The Woman in Black: The Image of Catherine de Medici from Marlowe to Queen Margot

  • Elaine Kruse
Part of the Queenship and Power book series (QAP)


The Discours Merveilleux de la Vie…de Catherine de Medicis1 [The Marvelous Discourse of the Life of Catherine de Medici], a tract published in 1574 anonymously, but attributed to Henri Estienne, was brought out in an English edition in 1693. The preface began: “no greater injury can be done to Posterity, than to bury in Oblivion the cursed Memory of those, whose Ambitious Designs for Rule and Empire have been managed with such Furious Lusts, that they have not stuck, in their pursuit of them, to commit the basest Villanies.”2 Thus, one hundred years after the death of Catherine de Medici, the Black Legend of the wicked Italian Queen surfaced again as an English tract in which John Wyat, the publisher, warned “to attain her ambitious Designs with Masculine thoughts, exchanged the imperfections of her Sex.”3 The Black Legend, the “cursed Memory” of Catherine de Medici, began as an attempt to bring down the regency of the Queen Mother, using anti-Italian and misogynist arguments about how unnatural it was to have a Queen.4 Reading the Black Legend carefully over time, we can detect the gender codes of the period in which the myth is revived.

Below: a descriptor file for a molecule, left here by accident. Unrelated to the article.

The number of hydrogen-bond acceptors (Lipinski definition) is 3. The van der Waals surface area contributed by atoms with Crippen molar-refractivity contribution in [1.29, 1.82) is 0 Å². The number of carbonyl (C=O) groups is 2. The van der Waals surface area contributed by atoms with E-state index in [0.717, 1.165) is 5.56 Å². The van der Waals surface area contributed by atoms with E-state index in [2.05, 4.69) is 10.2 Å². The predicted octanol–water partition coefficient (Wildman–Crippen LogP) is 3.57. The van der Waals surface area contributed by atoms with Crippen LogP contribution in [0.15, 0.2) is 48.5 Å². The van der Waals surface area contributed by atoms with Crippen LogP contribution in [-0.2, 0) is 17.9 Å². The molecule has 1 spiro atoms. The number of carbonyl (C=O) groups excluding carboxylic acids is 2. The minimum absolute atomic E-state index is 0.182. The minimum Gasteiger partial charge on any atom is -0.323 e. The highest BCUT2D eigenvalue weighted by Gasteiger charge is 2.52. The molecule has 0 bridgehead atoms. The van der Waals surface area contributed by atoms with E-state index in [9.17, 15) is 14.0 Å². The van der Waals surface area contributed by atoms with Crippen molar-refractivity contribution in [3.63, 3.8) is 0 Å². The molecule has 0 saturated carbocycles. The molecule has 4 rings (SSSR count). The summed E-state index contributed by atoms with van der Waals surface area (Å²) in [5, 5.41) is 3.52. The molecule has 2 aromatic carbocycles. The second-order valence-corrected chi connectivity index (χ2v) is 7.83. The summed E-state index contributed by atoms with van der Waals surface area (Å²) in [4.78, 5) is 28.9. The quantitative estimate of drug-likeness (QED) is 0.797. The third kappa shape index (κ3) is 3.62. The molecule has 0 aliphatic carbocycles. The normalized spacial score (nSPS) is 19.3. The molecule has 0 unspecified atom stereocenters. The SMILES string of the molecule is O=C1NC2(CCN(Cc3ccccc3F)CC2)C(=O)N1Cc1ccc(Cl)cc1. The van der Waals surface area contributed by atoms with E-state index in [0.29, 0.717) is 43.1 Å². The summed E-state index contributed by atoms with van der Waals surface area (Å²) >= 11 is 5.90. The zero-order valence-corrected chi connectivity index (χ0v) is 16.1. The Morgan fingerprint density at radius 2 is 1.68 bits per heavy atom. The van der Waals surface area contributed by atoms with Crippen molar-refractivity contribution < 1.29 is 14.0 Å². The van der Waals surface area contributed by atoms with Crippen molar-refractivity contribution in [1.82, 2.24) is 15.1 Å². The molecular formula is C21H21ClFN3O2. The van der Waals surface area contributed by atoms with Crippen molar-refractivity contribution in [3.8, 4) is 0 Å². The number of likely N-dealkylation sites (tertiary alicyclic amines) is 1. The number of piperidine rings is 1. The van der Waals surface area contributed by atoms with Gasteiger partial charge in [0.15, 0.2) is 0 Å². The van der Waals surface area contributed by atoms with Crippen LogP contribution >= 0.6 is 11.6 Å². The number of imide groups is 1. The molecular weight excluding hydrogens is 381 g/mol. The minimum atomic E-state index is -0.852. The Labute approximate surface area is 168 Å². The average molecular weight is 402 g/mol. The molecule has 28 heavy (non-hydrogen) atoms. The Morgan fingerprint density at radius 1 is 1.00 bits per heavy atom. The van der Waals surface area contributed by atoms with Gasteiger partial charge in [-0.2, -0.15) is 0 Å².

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Copyright information

© Carole Levin, Jo Eldridge Carney, Debra Barrett-Graves 2003

Authors and Affiliations

  • Elaine Kruse

There are no affiliations available

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